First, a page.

Foxconn's CEO Terry Gou recently revealed that they intend to split the initial costs of improving factory working conditions following an extensive third-party audit of the facilities where iPads and iPhones are made.
If you want to see how an iPad is assembled at a Foxconn factory, a new video reveals some of the processes involved. The video is part of a series of reports by Rob Schmitz; who is only the second ever reporter given permission to access the factory floor at Apple’s iPad assembly line.
The Fair Labor Association's report about working conditions at Foxconn, Apple's primary manufacturing partner, vouched that workers would see fewer overtime hours without a change in pay, but employees aren't convinced that they'll be able to keep the same level of income.
The Fair Labor Association has just wrapped up its independent audit commissioned by Apple of the working conditions at Foxconn. After interviewing over 35,000 workers from three different factories, the FLA said their "nearly month-long investigation revealed serious and pressing noncompliances with FLA’s Workplace Code of Conduct, as well as Chinese labor law."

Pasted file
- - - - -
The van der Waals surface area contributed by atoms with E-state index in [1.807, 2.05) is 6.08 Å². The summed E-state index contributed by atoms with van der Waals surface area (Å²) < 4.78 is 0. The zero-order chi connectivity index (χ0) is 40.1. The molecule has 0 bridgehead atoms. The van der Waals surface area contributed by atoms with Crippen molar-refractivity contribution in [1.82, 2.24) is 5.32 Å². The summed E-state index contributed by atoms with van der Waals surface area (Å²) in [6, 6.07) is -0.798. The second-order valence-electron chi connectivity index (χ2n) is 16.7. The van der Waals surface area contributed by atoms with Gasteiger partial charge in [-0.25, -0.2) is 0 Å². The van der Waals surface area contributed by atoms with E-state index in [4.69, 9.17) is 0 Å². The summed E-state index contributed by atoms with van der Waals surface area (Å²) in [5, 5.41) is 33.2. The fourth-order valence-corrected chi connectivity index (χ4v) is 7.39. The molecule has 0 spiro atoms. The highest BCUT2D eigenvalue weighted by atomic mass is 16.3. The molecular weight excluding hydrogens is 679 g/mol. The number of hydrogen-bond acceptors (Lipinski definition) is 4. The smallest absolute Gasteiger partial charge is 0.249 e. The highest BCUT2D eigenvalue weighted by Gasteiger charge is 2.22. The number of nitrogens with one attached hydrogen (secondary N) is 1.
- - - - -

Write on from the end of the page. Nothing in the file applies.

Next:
Foxconn, Apple's infamous manufacturing partner, today invested heavily in Sharp, a prominent Japanese display manufacturer. Hon Hai, Foxconn's parent company, now owns 46.5% of Sharp, while Sharp will retain another 46.5% and Sony keeps their 7% stake.
Now that the new iPad is out the door, Foxconn has started hiring to build the next iPhone. According to fresh reports, Foxconn is short 20,000 pairs of hands to handle Apple's production demands for the iPhone 5 (or whatever it's going to be called).
Mike Daisey had straight-out lied to This American Life fact-checkers about many encounters with Chinese factory workers, according to Rob Schmitz, a writer for Marketplace who investigated his claims on the radio program.
It looks like Apple has started selling iPhone 4 units produced out of Foxconn's new Brazilian manufacturing plant, which has been up and running since late 2011. According to photos released by Portuguese news site Meio Bit, the iPhone 4's in question appear to be the lower-end 8GB variation, with unit stamps indicating Apple may have only begun selling them just a few short weeks ago.
The other night, ABC's Nightline got to investigate the humanitarian conditions of Apple's factories, and though there were certainly some interesting findings, there are a few details that Apple and Foxconn wanted to clarify.